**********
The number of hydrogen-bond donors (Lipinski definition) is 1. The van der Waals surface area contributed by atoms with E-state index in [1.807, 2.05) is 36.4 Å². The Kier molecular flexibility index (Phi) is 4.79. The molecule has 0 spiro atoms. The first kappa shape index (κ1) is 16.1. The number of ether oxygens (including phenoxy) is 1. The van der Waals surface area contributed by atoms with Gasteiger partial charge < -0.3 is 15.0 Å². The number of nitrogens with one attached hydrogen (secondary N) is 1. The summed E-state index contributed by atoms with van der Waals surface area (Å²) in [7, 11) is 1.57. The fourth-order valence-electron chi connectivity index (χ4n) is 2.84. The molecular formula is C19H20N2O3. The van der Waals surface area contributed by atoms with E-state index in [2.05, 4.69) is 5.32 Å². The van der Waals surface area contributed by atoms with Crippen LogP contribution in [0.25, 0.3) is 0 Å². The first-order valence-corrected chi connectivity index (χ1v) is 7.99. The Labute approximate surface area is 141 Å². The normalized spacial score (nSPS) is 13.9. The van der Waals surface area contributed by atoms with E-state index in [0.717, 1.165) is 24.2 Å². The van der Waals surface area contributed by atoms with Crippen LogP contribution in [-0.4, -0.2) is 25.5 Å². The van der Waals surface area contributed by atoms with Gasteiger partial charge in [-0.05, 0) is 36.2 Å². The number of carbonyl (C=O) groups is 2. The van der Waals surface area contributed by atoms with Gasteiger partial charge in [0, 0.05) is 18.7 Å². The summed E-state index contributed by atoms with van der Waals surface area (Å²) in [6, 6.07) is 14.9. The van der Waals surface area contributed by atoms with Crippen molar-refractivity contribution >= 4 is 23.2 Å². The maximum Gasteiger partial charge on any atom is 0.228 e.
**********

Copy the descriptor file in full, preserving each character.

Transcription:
The number of hydrogen-bond donors (Lipinski definition) is 1. The van der Waals surface area contributed by atoms with E-state index in [1.807, 2.05) is 36.4 Å². The Kier molecular flexibility index (Phi) is 4.79. The molecule has 0 spiro atoms. The first kappa shape index (κ1) is 16.1. The number of ether oxygens (including phenoxy) is 1. The van der Waals surface area contributed by atoms with Gasteiger partial charge < -0.3 is 15.0 Å². The number of nitrogens with one attached hydrogen (secondary N) is 1. The summed E-state index contributed by atoms with van der Waals surface area (Å²) in [7, 11) is 1.57. The fourth-order valence-electron chi connectivity index (χ4n) is 2.84. The molecular formula is C19H20N2O3. The van der Waals surface area contributed by atoms with E-state index in [2.05, 4.69) is 5.32 Å². The van der Waals surface area contributed by atoms with Crippen LogP contribution in [0.25, 0.3) is 0 Å². The first-order valence-corrected chi connectivity index (χ1v) is 7.99. The Labute approximate surface area is 141 Å². The normalized spacial score (nSPS) is 13.9. The van der Waals surface area contributed by atoms with E-state index in [0.717, 1.165) is 24.2 Å². The van der Waals surface area contributed by atoms with Crippen LogP contribution in [-0.4, -0.2) is 25.5 Å². The van der Waals surface area contributed by atoms with Gasteiger partial charge in [-0.05, 0) is 36.2 Å². The number of carbonyl (C=O) groups is 2. The van der Waals surface area contributed by atoms with Gasteiger partial charge in [0, 0.05) is 18.7 Å². The summed E-state index contributed by atoms with van der Waals surface area (Å²) in [6, 6.07) is 14.9. The van der Waals surface area contributed by atoms with Crippen molar-refractivity contribution >= 4 is 23.2 Å². The maximum Gasteiger partial charge on any atom is 0.228 e.